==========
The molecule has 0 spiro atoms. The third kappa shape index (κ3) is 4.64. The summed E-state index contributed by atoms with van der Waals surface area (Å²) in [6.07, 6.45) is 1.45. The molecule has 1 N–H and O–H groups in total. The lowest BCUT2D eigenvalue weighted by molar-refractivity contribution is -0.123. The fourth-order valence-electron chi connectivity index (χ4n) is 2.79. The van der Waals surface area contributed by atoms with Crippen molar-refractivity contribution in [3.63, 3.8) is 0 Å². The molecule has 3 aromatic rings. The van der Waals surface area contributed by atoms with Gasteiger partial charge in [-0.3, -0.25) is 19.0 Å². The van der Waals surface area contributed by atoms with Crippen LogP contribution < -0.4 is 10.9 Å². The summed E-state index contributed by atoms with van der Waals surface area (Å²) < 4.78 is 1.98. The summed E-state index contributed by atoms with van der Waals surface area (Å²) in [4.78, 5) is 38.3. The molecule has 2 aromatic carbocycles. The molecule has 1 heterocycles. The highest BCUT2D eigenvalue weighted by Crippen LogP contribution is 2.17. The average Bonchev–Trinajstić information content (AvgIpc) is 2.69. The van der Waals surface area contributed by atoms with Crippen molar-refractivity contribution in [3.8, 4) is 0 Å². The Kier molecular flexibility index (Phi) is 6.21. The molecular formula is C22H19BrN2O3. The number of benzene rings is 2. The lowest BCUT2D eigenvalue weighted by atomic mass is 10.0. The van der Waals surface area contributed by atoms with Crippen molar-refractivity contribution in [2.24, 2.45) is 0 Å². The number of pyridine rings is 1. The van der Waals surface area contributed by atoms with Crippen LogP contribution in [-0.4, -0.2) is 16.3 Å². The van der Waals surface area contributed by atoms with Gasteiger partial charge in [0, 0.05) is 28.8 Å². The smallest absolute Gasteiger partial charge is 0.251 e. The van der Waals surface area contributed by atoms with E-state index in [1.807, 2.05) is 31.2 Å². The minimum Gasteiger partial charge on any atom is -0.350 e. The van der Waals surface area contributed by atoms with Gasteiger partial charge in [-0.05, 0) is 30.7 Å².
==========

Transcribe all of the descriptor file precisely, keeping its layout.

The molecule has 0 spiro atoms. The third kappa shape index (κ3) is 4.64. The summed E-state index contributed by atoms with van der Waals surface area (Å²) in [6.07, 6.45) is 1.45. The molecule has 1 N–H and O–H groups in total. The lowest BCUT2D eigenvalue weighted by molar-refractivity contribution is -0.123. The fourth-order valence-electron chi connectivity index (χ4n) is 2.79. The van der Waals surface area contributed by atoms with Crippen molar-refractivity contribution in [3.63, 3.8) is 0 Å². The molecule has 3 aromatic rings. The van der Waals surface area contributed by atoms with Gasteiger partial charge in [-0.3, -0.25) is 19.0 Å². The van der Waals surface area contributed by atoms with Crippen LogP contribution < -0.4 is 10.9 Å². The summed E-state index contributed by atoms with van der Waals surface area (Å²) < 4.78 is 1.98. The summed E-state index contributed by atoms with van der Waals surface area (Å²) in [4.78, 5) is 38.3. The molecule has 2 aromatic carbocycles. The molecule has 1 heterocycles. The highest BCUT2D eigenvalue weighted by Crippen LogP contribution is 2.17. The average Bonchev–Trinajstić information content (AvgIpc) is 2.69. The van der Waals surface area contributed by atoms with Crippen molar-refractivity contribution in [3.8, 4) is 0 Å². The Kier molecular flexibility index (Phi) is 6.21. The molecular formula is C22H19BrN2O3. The number of benzene rings is 2. The lowest BCUT2D eigenvalue weighted by atomic mass is 10.0. The van der Waals surface area contributed by atoms with Crippen molar-refractivity contribution in [2.24, 2.45) is 0 Å². The number of pyridine rings is 1. The van der Waals surface area contributed by atoms with Crippen LogP contribution in [-0.4, -0.2) is 16.3 Å². The van der Waals surface area contributed by atoms with Gasteiger partial charge in [0, 0.05) is 28.8 Å². The smallest absolute Gasteiger partial charge is 0.251 e. The van der Waals surface area contributed by atoms with E-state index in [1.807, 2.05) is 31.2 Å². The minimum Gasteiger partial charge on any atom is -0.350 e. The van der Waals surface area contributed by atoms with Gasteiger partial charge in [-0.05, 0) is 30.7 Å².